Teach your students all about renewable and nonrenewable resources this school year with printable worksheets, activities, vocabulary guides, and more created by teachers for your elementary science lessons.
Aligned to the NGSS, this collection of teaching resources has been created with differentiated options and editable versions to make your lesson plans easier to create and save you time! Each resource in this collection has been thoroughly reviewed by a member of the Teach Starter teacher team to ensure it's classroom-ready.
New to teaching this section of the elementary science curriculum or looking for fresh ideas to explain the difference between renewable and nonrenewable resources and why these are so important? Read on for a primer from our teacher team!
In order to explain renewable and nonrenewable and the differences between them, students have to understand what it means to have a natural resource to begin with.
Natural resources are materials or substances that are naturally occurring in the environment and are valuable to humans for their economic, environmental, or cultural benefits. These resources are generally classified into two categories — renewable and nonrenewable resources.
Need a kid-friendly way to explain this concept? Try this one: A renewable resource is a natural resource that we can use over and over again without running out. It's sort of like having a cookie jar that never runs out of cookies. Only in this case, the "cookies" provide the energy we need for things like heating our homes and running the electrical items in our schools.
Sometimes renewable resources will be regenerated naturally, while others require human intervention (for example, tree planting replenishes the supply of wood but requires people to do some work!).
Some examples of renewable resources include:
As the prefix "non" would indicate, nonrenewable resources are essentially the opposite of the renewable type. These natural resources that are used to create energy cannot be easily replenished or replaced.
Some may be used up entirely over time, and once they're gone, they will be gone for good. Others may come back, but the time it takes to come back is so long that it won't happen for thousands or even millions of years, which means we will run out too quickly.
Many nonrenewable resources create other issues, such as the harm that burning fossil fuels represents to the environment. Nonrenewable resources are often considered unsustainable, and their use is a major contributor to environmental degradation, climate change, and other global issues.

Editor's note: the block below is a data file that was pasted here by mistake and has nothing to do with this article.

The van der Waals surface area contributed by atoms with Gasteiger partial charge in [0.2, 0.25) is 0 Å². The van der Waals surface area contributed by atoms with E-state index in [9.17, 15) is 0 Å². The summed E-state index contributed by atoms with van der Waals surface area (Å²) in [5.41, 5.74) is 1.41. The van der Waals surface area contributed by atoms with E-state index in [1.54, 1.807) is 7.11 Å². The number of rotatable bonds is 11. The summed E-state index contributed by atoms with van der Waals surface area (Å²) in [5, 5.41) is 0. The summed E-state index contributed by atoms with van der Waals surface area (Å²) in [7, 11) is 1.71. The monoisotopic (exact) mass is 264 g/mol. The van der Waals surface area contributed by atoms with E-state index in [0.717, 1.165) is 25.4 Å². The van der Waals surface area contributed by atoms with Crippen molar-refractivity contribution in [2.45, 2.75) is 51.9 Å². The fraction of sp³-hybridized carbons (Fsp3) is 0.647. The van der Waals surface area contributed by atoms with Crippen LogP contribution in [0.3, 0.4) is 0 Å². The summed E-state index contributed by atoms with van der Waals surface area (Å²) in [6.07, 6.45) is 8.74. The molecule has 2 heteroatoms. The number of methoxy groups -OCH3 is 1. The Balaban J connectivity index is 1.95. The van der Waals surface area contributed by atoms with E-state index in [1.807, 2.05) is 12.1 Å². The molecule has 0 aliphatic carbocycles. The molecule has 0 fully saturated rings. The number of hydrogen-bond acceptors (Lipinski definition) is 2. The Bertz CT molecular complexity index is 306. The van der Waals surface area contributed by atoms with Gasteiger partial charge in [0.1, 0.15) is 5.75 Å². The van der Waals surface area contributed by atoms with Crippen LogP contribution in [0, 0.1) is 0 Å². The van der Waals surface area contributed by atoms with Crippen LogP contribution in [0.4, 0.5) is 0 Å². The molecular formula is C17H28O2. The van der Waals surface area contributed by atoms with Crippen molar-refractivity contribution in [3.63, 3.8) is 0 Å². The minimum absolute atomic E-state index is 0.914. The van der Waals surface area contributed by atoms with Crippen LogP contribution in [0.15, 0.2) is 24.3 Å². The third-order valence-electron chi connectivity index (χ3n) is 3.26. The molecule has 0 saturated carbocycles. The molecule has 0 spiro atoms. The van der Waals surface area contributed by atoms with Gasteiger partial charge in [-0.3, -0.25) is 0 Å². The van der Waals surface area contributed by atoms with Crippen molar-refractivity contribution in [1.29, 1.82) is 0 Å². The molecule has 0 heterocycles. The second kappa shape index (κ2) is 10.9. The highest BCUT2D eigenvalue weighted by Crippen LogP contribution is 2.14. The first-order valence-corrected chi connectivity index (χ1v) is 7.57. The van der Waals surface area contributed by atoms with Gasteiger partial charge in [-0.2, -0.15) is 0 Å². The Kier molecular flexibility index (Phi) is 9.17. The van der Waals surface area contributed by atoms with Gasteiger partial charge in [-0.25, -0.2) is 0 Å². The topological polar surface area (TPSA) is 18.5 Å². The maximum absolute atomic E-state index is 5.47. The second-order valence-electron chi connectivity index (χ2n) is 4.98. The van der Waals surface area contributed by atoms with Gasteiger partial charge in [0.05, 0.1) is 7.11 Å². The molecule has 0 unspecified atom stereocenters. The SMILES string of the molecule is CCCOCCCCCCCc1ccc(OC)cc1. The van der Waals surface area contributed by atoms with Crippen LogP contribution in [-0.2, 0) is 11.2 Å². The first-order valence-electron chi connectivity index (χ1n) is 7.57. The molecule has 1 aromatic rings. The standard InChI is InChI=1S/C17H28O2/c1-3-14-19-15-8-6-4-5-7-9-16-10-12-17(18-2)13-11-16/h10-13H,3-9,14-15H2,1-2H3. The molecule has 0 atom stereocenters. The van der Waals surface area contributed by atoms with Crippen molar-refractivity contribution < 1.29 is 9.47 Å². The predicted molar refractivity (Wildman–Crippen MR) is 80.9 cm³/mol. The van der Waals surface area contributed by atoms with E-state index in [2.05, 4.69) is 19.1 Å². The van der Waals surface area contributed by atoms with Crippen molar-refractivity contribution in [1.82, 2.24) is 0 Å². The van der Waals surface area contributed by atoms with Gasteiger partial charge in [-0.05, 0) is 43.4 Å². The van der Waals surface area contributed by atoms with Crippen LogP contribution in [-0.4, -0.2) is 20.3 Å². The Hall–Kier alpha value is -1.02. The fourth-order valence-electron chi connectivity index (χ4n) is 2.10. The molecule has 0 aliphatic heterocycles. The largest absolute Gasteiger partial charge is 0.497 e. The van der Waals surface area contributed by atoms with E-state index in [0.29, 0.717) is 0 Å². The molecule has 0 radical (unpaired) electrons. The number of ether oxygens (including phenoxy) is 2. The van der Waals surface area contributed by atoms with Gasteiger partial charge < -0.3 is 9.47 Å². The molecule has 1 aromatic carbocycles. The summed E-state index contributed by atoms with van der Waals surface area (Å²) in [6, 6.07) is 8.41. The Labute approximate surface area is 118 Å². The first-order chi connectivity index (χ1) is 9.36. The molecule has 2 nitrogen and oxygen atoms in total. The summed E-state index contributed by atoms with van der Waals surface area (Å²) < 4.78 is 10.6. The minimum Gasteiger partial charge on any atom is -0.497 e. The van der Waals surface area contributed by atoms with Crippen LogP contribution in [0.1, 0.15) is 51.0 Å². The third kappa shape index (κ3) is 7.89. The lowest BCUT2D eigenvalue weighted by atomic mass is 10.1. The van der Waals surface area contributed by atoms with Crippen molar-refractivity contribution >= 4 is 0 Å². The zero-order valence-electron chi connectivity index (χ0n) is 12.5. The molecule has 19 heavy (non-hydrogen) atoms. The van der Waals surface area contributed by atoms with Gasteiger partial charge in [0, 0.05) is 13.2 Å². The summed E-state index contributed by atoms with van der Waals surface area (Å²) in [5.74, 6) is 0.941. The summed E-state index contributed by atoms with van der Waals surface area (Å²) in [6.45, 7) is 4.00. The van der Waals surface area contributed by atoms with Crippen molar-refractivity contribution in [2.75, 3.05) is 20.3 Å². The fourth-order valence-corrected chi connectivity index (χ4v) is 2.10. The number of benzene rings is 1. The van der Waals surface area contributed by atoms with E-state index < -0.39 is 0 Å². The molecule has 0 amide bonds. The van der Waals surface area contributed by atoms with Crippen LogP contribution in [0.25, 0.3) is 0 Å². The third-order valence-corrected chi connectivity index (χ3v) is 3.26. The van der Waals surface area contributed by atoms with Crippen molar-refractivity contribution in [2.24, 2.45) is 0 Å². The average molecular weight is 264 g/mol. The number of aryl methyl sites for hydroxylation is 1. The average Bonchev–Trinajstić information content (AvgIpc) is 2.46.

Some examples of nonrenewable resources that you can share with your students include:
Read and learn about the Great Pacific Garbage Patch with a reading comprehension passage and worksheet pack.
Teach about Arbor Day or Earth Day with an infographic poster and a cloze note-taking worksheet about the importance of trees in our environment.
Display this poster when learning about sustainability.
Practice reading comprehension skills and learn about microplastic pollution in our oceans with a reading comprehension activity.
Use this flip book to build awareness of actions that are good and bad for the environment.
Make an Earth Day mini book that your students can complete to explain how they can help the planet.
Explore where natural resources are found with a pair of differentiated natural resource worksheets.
Discover the world of water with a 15-page resource pack of posters, worksheets, and activities for teaching about how we use water and where it comes from.
Teach your students about the things we do that affect the Earth with an ecological footprint reference sheet.
Write about why we recycle and create this recycling craft to display in the classroom.
Build comprehension skills and learn about human impact on ecosystems with a reading passage and worksheets.
Show your students the process materials go through when they are recycled with printable recycling posters.
Display different ways to save water with this water conservation foldable.
Build your students’ vocabulary around the topic of recycling with this recycling-themed word search.
Help your young students learn about recycling and conservation with an illustrated word wall.
Make a promise to protect the planet with a printable Earth Day flip book.
Create a more sustainably-friendly classroom with this 18-page teacher's guide.
Learn about The Great Barrier Reef with a comprehension and note-taking activity.
Show off your procedural writing skills with a pack of recycling writing prompts.
Explore how natural resources are used by humans in the 21st century with an instructional slide deck.
Investigate water pollution and discover the effects of oil spills on wildlife with a hands-on science lab!
Learn about the importance of water to life on Earth, along with where our water comes from, with an instructional slide deck.
Discover the advantages and disadvantages of renewable energy sources with a cut-and-paste sorting worksheet.
Examine renewable and nonrenewable energy sources, including wind energy, hydro energy, solar energy, natural gas, oil, and coal with a pair of printable posters.
Explore the characteristics of natural resources and what makes them useful in products and materials with this worksheet.
Learn about environmental changes and how they affect living things with this worksheet.
Discuss processed and natural materials and their differences with an instructional slide deck.
Explore the process of recycling plastic with a printable recycling worksheet.
Read and learn about conservation with a reading passage and comprehension worksheet on the Amazon Rainforest.
Compare and contrast different types of renewable energy sources with a printable graphic organizer.
Boost vocabulary skills and understanding with an illustrated water cycle word wall.
An art activity to use for discussions about ocean pollution and environmental impact.